The Augusta Regional Collaborative, a creation of Mayor Deke Copenhaver, has a five-year lease of the city-owned property, a 1976 creation by the firm of renowned architect I.M. Pei located in the 600 block median of Broad Street.
But the unique structure, designed as a series of five connected diamonds, lacks restrooms on its first floor and an elevator never was installed in an included shaft.
Augusta Building Official Marshall Masters said Wednesday that inspector Johnny Smith determined during a preliminary walk-through, required for ARC to obtain a business license and certificate of occupancy, that the building’s lack of a restroom meeting requirements of the Americans with Disabilities Act was an issue that had to be addressed before the building could open, and has requested drawings of the planned facilities from ARC.
ARC, which is soliciting proposals from organizations of all kinds to occupy at little cost one of several spaces inside for food and beverage, events, performance and recording, educational or office uses, obtained $300,000 in city funds for the project and another, a mills campus proposal.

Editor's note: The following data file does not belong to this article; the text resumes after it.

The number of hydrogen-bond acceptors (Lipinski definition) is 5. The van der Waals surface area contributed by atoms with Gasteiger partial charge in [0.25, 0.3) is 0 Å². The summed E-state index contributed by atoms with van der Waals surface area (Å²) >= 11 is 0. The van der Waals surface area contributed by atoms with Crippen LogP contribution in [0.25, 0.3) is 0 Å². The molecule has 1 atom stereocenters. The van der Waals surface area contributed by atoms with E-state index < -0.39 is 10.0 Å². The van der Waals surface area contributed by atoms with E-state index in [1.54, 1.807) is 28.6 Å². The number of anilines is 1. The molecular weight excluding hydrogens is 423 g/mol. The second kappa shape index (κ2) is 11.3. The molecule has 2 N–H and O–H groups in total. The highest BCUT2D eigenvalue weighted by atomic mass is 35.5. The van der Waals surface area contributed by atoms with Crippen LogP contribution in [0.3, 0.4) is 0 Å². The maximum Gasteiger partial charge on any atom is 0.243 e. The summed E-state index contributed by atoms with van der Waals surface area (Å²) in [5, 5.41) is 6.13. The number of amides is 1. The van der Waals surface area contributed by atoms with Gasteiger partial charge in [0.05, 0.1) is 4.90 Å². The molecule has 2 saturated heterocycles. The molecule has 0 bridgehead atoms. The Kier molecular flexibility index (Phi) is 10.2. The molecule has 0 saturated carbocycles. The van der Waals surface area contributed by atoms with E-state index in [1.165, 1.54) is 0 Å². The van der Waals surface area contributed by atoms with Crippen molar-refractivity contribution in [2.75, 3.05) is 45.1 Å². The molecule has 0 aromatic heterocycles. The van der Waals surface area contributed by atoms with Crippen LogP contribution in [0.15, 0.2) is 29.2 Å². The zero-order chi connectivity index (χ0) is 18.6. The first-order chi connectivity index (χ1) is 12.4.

A 2012 memorandum of understanding signed by then-Mayor Pro Tem Joe Bowles states that $100,000 of the funds are to be used for renovations and rehabilitation of the property, although a city finance official said the funds weren’t paid until earlier this summer, after ARC has had construction workers and volunteers performing work on the building.
ARC Executive Director Matt Kwatinetz could not be reached for comment. Al Dallas, Copenhaver’s executive assistant and city liaison on the project, said ARC has drafted a plan for a unisex, ADA-compliant restroom on the first floor and will soon seek bids for the work to be performed. He said the addition will delay opening of the site until October, a month or so behind its scheduled opening in September.
Dallas said the restroom wasn’t a complete oversight but a detail Kwatinetz hoped to address after ARC secured “temporary occupancy” of the building.
ARC has obtained at least 15 applications from organizations seeking to inhabit one of the spaces, but Dallas did not know when those selected would be notified.
One applicant, Brad Owens, said he hopes the Southeastern Filmmakers Association – of which he is president – will be chosen to get to use one or more of the spaces for its monthly meetings and occasional mini-film screenings.
The networking organization has around 400 members but hasn’t had a permanent place to gather for some time, Owens said.
Owens noted the irony of the city citing its own building for a deficiency, but said any development in the 600 block is a positive one for downtown Augusta.
“I consider it a positive thing that this is even a concern,” Owens said, “because I know that people will be using the building again.”